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Special Feature
January 5, 2009

Picture of the Month—Diagnosis

Arch Pediatr Adolesc Med. 2009;163(1):86. doi:10.1001/archpediatrics.2008.514-b

Shortly after the biopsies were performed, the child's father was available to provide additional history. The father was scratched by the family's kitten shortly after its acquisition 1 month before. He was given penicillin prophylaxis. He developed a fever and axillary lymphadenopathy 1 week later, a course of illness that suggested cat-scratch disease.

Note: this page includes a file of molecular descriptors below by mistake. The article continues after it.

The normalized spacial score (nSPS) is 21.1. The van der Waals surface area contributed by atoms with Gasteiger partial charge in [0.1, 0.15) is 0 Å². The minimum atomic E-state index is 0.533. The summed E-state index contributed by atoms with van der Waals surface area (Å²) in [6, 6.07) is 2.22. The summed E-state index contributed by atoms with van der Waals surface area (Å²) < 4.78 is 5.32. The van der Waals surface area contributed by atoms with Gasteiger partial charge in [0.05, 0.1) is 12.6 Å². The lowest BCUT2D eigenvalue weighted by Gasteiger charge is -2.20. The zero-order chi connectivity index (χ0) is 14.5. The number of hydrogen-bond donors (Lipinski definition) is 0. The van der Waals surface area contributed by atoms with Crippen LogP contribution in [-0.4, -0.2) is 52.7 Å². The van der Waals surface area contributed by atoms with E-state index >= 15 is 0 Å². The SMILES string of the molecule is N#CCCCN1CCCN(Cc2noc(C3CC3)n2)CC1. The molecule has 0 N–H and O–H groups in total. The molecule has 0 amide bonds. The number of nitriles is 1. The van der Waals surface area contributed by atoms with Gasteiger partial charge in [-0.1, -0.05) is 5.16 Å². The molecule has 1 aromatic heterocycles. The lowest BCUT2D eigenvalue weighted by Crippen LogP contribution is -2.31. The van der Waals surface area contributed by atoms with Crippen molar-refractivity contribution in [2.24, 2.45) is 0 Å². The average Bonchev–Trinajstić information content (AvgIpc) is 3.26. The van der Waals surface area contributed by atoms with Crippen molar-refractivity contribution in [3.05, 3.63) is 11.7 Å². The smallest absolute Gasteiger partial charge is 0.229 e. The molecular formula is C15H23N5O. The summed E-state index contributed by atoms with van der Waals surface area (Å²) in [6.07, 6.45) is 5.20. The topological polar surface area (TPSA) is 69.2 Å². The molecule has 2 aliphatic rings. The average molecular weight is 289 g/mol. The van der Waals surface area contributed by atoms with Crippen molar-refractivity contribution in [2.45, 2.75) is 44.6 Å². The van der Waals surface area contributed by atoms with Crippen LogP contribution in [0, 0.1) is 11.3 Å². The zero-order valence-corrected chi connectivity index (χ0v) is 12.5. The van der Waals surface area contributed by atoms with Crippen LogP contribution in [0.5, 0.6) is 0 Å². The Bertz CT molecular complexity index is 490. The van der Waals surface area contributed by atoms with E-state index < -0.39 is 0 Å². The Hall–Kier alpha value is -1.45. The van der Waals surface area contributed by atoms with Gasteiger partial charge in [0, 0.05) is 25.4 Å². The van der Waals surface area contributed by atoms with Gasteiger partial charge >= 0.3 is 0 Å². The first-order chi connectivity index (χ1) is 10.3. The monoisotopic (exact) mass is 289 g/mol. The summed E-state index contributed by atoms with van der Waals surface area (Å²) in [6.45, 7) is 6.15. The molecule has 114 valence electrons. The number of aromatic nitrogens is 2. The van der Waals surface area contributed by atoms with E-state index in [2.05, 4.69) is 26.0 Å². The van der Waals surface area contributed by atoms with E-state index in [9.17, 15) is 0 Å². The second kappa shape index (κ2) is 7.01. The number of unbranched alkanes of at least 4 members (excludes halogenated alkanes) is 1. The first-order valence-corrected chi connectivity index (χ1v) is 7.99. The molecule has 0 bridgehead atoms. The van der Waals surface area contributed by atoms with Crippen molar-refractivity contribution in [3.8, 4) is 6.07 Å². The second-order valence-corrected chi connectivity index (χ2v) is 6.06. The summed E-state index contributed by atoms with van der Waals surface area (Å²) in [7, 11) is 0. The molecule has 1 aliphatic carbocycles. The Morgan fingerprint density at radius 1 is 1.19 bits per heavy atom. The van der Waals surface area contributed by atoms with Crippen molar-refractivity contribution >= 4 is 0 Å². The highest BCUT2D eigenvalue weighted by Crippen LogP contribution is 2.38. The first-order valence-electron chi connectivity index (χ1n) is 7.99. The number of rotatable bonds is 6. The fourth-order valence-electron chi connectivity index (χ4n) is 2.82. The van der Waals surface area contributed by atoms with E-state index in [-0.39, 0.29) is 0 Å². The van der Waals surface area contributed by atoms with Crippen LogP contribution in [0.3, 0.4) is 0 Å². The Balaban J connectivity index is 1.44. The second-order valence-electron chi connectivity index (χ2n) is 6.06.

Pathologic specimens demonstrated small, rodlike organisms on Warthin-Starry staining of the lymph node (Figure 3B, inset). The B henselaegenome was detected by polymerase chain reaction testing of the muscle tissue. Convalescent B henselaeserology remained at the same titers (IgM < 1:16; IgG, 1:128) as during the acute phase of the illness. Cat-scratch disease is a well-known cause of fever and lymphadenopathy in children. The causative agent, B henselae, is a pleomorphic, aerobic, gram-negative bacterium commonly found in the oral flora of cats and kittens as well as other animals.1

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